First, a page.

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Variation in paediatric 24-h ambulatory blood pressure monitoring interpretation by Canadian and UK physicians

Abstract

Twenty-four-hour ambulatory blood pressure monitoring (ABPM) is widely accepted as a more accurate method for measurement of blood pressure (BP) compared to a single office-based measurement of BP. However, it is unclear how physicians interpret ABPM and make management decisions. This study’s goal is to investigate variation in ABPM interpretation among paediatric nephrologists (Canada and UK) and paediatric cardiologists (Canada only) via an online survey. The survey content included baseline demographics, questions on the use and indications for ABPM, interpretation of results, and subsequent management decisions in various clinical scenarios. The survey was sent to 196 Canadian physicians, with 69 (35.2%) total responses. Thirty-five UK clinicians also completed the survey. Most respondents were >44 years old, were in practice for at least 11 years, and were university-based. There were substantial differences among clinicians in ABPM interpretation for isolated systolic, diastolic, and night-time hypertension. For example, only 53.1% of physicians would initiate or modify treatment in those with diastolic HTN in CKD. Further, even for the same abnormal ABPM parameter, the decision to start or alter treatment was influenced by the underlying medical condition. There is significant variation in clinical practice among physicians for interpretation and management of hypertension when using ABPM. Differences in guidelines among various jurisdictions, as well as knowledge gaps in the research on which guidelines are based, create ambiguity regarding ABPM interpretation and management decisions. A more protocolized approach and further insight into the reasoning behind the variation in physicians’ interpretation may help to standardise practice.

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Fig. 1: ABPM cut-off values to diagnose hypertension in children by nephrologists (from Canada and UK) and cardiologists (from Canada only). (N = 81).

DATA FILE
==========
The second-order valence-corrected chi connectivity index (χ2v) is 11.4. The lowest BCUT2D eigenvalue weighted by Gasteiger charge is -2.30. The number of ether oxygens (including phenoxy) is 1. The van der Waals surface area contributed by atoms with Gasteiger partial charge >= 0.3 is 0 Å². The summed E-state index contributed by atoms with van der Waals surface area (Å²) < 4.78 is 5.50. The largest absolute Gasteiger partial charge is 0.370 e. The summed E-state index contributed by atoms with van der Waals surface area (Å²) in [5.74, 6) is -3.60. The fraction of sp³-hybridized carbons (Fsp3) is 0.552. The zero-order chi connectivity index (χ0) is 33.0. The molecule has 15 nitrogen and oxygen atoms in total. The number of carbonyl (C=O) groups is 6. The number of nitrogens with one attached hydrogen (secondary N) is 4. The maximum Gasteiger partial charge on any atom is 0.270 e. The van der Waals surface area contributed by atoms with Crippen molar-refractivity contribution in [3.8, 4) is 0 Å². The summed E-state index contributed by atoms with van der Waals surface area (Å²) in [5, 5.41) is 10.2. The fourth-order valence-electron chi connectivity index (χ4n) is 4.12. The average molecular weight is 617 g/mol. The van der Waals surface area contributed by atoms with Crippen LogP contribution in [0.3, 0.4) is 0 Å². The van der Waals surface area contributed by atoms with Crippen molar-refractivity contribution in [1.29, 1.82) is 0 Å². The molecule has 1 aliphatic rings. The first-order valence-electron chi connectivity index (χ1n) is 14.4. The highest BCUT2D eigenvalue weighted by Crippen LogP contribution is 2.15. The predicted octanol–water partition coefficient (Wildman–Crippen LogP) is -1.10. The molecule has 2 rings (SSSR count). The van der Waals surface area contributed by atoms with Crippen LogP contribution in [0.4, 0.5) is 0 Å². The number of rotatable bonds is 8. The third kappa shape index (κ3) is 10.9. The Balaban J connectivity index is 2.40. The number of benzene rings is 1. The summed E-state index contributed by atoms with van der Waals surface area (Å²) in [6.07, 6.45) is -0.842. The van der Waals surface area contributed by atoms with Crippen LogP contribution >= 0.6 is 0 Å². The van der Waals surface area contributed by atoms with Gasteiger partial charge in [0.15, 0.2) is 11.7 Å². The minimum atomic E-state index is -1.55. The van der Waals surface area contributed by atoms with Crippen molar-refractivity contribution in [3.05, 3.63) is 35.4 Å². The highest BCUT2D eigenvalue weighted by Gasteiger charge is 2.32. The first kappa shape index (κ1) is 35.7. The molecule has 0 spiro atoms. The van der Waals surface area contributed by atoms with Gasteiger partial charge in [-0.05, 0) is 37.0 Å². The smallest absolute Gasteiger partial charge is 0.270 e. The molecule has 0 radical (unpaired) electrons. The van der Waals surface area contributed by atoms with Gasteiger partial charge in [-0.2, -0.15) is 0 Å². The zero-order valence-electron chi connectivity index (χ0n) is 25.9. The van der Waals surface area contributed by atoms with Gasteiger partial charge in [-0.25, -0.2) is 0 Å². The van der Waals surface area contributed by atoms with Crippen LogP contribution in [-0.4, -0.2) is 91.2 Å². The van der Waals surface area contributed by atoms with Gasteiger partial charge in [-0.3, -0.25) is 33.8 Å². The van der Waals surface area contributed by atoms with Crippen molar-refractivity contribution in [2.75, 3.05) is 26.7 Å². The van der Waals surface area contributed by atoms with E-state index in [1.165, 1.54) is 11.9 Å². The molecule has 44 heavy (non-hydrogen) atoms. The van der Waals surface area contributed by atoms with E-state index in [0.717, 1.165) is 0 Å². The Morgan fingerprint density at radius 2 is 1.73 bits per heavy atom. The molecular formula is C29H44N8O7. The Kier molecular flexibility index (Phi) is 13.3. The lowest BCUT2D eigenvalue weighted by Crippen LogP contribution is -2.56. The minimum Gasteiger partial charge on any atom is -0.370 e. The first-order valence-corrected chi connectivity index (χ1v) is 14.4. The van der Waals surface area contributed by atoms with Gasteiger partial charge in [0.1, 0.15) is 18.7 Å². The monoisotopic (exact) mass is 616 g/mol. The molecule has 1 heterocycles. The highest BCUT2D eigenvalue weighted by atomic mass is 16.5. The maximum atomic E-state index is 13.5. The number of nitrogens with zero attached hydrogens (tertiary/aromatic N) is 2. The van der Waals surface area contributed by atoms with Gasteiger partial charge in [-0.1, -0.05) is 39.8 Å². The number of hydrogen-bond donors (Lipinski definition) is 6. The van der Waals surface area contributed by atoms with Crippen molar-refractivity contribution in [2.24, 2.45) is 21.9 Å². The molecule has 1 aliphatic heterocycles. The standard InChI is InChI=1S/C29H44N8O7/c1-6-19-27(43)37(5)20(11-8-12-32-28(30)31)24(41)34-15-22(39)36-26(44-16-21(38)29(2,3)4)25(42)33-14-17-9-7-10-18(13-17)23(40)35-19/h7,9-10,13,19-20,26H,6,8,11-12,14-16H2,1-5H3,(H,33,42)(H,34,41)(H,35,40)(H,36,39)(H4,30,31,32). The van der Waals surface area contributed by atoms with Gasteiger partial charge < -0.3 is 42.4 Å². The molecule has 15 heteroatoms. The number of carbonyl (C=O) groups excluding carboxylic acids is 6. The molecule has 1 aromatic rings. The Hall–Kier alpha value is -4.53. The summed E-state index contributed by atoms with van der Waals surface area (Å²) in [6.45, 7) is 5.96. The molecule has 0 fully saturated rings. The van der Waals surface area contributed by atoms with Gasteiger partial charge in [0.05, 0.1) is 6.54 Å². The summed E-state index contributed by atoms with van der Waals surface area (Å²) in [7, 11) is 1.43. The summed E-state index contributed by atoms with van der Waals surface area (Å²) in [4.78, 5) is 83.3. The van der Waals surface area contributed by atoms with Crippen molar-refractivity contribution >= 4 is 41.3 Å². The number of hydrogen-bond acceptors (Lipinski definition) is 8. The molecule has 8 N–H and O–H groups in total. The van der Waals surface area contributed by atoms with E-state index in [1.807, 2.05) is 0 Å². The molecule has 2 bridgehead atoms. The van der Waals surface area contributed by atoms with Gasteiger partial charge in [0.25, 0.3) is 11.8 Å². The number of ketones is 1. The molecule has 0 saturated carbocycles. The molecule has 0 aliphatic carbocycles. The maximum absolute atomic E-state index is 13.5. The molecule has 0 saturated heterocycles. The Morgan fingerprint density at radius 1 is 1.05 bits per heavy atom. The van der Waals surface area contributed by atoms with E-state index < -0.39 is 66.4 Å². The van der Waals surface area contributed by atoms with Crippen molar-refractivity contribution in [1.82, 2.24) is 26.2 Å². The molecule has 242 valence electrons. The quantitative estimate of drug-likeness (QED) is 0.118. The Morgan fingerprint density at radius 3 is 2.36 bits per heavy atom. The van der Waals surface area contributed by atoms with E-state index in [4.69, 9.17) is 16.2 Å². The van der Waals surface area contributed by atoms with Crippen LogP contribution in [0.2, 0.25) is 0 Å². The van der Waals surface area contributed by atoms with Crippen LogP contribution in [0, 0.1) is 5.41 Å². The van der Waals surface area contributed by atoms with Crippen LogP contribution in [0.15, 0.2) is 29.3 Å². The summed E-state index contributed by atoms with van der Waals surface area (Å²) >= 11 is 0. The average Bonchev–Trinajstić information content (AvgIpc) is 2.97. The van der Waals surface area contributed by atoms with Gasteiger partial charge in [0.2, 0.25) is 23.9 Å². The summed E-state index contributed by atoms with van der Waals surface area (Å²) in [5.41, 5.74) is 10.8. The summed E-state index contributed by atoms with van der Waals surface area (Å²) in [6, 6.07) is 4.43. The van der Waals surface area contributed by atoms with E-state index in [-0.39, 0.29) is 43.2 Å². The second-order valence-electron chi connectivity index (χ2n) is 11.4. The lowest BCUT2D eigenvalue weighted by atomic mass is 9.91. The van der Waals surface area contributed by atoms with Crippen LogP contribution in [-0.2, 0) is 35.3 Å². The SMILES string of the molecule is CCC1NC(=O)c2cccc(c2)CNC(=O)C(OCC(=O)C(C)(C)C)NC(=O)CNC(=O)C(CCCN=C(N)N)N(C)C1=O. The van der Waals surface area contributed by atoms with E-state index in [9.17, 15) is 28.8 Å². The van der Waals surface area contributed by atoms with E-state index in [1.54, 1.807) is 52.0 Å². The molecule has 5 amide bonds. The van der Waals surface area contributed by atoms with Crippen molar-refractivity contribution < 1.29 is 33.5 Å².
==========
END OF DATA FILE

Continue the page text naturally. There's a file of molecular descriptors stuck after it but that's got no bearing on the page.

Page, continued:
Fig. 2: Canadian paediatric nephrologists’ alteration to treatment by ABPM parameter and underlying diagnosis. (N = 26).
Fig. 3: Canadian paediatric cardiologists’ alteration to treatment by ABPM parameter and underlying diagnosis. (N = 20).

Data availability

All data generated and analysed during this study are included in this published article and its corresponding supplementary information files.

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Acknowledgements

We would like to acknowledge all physicians who responded to our survey from UK and Canada.

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All authors provided substantial contributions to conception and design, acquisition of data, or analysis and interpretation of data; drafted the article or revised it critically for important intellectual content; and provided final approval of the version to be published.

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Correspondence to Isabella Z. Stefanova.

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The authors declare no competing interests.

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Ethics approval was acquired from the Hamilton Integrated Research Ethics Board (HiREB; project number 11383). The requirement for survey respondent consent was waived, as completion of the survey would confirm the respondents’ consent.

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Stefanova, I.Z., Sinha, M.D., Stewart, D.J. et al. Variation in paediatric 24-h ambulatory blood pressure monitoring interpretation by Canadian and UK physicians. J Hum Hypertens (2022). https://doi.org/10.1038/s41371-022-00702-z

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